Keep in mind that when you install the pedals, the right side crank arm has right handed threads and the left side is left handed threads. In other words, when you screw them in, both sides twist forward; conversely, when removing the pedals, both twist toward the rear of the bike. The reason for this is so the pedaling action always tends to tighten the bolts.
All who wander are not lost.
Posts: 226 8/26/09 12:41 A
as long as the exercise bike uses standard pedals.
Posts: 372 8/25/09 9:28 P
Thanks for your input. I have someone on my job that is selling his spd pedals for $20.00. I will continue going to spin class. I would like to have a backup using my spin shoes as the weather gets bad. I like in the midwest. Winter is rough!!
Pounds lost: 21.0
Posts: 39 8/25/09 9:19 P
Absolutely...I put SPD's on my spin bike at home. The crank arms on your spin bike just have to have the same threaded holes to insert and tighten your pedals like a normal bike crank does. Pretty sure most cranks use universal threading. Mine did. Good luck.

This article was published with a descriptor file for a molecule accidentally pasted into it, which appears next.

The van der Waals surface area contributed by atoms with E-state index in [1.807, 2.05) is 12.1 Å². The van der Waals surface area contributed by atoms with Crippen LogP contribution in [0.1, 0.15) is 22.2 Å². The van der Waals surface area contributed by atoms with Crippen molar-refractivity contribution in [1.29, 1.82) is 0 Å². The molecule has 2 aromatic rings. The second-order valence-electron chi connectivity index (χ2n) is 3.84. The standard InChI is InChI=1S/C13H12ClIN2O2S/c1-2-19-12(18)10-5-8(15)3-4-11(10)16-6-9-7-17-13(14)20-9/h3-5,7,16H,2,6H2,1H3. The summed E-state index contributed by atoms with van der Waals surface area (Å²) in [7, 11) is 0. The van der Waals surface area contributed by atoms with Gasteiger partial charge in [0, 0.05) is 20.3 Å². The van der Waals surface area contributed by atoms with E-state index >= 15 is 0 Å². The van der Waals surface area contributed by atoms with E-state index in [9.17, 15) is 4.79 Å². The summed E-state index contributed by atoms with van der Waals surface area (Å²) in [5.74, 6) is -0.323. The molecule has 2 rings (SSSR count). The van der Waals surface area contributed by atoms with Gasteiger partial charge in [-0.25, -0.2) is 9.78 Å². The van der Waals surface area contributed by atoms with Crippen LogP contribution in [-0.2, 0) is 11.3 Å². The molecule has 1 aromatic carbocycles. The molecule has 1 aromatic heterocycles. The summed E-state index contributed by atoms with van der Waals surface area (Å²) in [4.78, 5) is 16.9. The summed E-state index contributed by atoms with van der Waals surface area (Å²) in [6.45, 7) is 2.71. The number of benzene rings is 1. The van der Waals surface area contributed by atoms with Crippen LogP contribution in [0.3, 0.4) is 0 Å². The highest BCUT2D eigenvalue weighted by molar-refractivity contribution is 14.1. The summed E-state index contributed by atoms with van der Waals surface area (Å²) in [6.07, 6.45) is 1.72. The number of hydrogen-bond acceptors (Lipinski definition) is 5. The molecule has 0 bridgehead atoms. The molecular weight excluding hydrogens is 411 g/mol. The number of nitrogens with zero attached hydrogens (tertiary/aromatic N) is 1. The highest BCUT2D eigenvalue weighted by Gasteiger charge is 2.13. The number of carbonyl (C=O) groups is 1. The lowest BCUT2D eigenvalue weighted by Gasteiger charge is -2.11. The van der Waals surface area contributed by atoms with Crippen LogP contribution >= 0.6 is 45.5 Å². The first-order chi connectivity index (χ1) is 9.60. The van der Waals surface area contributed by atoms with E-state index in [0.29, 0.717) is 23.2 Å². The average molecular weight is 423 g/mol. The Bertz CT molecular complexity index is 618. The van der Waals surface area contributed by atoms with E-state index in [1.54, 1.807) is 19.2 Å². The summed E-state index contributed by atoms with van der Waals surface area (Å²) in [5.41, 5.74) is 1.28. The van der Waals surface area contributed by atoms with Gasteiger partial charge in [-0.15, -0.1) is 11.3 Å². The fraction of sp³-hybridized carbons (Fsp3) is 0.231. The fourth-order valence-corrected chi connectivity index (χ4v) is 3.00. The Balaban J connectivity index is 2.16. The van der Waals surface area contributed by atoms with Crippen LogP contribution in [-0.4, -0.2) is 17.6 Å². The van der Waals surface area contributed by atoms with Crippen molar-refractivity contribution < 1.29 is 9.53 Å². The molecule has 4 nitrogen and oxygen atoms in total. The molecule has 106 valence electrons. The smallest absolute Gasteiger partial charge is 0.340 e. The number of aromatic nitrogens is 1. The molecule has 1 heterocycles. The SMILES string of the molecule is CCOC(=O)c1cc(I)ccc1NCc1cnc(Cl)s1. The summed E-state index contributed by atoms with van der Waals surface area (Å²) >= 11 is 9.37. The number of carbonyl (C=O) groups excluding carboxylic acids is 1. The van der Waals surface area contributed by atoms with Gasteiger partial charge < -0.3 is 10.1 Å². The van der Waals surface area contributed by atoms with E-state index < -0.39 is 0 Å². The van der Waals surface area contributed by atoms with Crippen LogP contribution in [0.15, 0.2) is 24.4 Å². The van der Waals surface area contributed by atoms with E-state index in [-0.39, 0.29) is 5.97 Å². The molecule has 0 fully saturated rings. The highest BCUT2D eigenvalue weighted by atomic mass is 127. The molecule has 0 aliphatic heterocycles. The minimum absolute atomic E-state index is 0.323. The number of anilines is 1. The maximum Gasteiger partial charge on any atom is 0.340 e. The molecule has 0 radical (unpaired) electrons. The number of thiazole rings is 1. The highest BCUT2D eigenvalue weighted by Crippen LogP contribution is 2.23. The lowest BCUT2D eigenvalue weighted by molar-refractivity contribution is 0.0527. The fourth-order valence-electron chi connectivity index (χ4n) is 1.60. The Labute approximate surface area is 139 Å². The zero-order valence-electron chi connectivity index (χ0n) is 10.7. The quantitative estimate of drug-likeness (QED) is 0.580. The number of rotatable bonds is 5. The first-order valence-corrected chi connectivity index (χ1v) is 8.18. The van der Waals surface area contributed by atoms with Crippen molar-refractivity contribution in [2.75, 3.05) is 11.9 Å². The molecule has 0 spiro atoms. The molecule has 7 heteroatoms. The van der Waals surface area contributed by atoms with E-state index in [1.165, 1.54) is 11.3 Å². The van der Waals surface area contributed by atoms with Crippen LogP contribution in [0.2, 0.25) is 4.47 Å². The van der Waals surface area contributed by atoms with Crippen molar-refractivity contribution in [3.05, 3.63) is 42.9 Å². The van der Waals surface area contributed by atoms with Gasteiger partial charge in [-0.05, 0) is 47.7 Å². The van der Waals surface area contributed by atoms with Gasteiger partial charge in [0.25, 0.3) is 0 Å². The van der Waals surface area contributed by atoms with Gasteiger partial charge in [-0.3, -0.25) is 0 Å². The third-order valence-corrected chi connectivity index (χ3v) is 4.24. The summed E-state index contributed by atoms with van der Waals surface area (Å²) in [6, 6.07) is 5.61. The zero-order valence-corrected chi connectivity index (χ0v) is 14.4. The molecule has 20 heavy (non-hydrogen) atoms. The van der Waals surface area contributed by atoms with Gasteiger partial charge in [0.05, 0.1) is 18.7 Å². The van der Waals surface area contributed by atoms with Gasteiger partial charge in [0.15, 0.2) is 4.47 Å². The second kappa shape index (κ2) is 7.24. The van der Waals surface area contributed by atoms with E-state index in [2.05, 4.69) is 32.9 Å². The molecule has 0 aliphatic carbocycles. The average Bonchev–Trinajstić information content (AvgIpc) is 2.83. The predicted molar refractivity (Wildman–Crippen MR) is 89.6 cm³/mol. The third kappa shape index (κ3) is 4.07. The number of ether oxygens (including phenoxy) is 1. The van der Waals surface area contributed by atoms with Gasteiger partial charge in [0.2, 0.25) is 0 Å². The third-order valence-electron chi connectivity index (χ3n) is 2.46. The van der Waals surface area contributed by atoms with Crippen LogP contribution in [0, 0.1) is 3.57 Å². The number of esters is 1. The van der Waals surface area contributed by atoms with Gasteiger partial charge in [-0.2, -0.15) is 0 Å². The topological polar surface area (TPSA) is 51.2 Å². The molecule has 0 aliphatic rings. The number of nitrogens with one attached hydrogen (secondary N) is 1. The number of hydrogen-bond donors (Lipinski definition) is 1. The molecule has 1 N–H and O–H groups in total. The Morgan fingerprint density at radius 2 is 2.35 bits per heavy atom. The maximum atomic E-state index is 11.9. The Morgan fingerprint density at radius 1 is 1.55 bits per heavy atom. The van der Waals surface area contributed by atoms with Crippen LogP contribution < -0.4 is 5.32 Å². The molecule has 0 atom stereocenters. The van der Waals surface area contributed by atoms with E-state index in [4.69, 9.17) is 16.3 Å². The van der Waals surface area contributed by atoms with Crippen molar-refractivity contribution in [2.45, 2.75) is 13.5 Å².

Posts: 41 8/25/09 7:22 P
I don't see why not! Isn't a spin bike pretty much just an upright stationery bike with a flywheel? : )
Posts: 372 8/25/09 5:59 P
This might be a dumb question, but, I am going to ask anyway. Can you put spd pedals on an upright stationery bike? Thanks.
Pounds lost: 21.0
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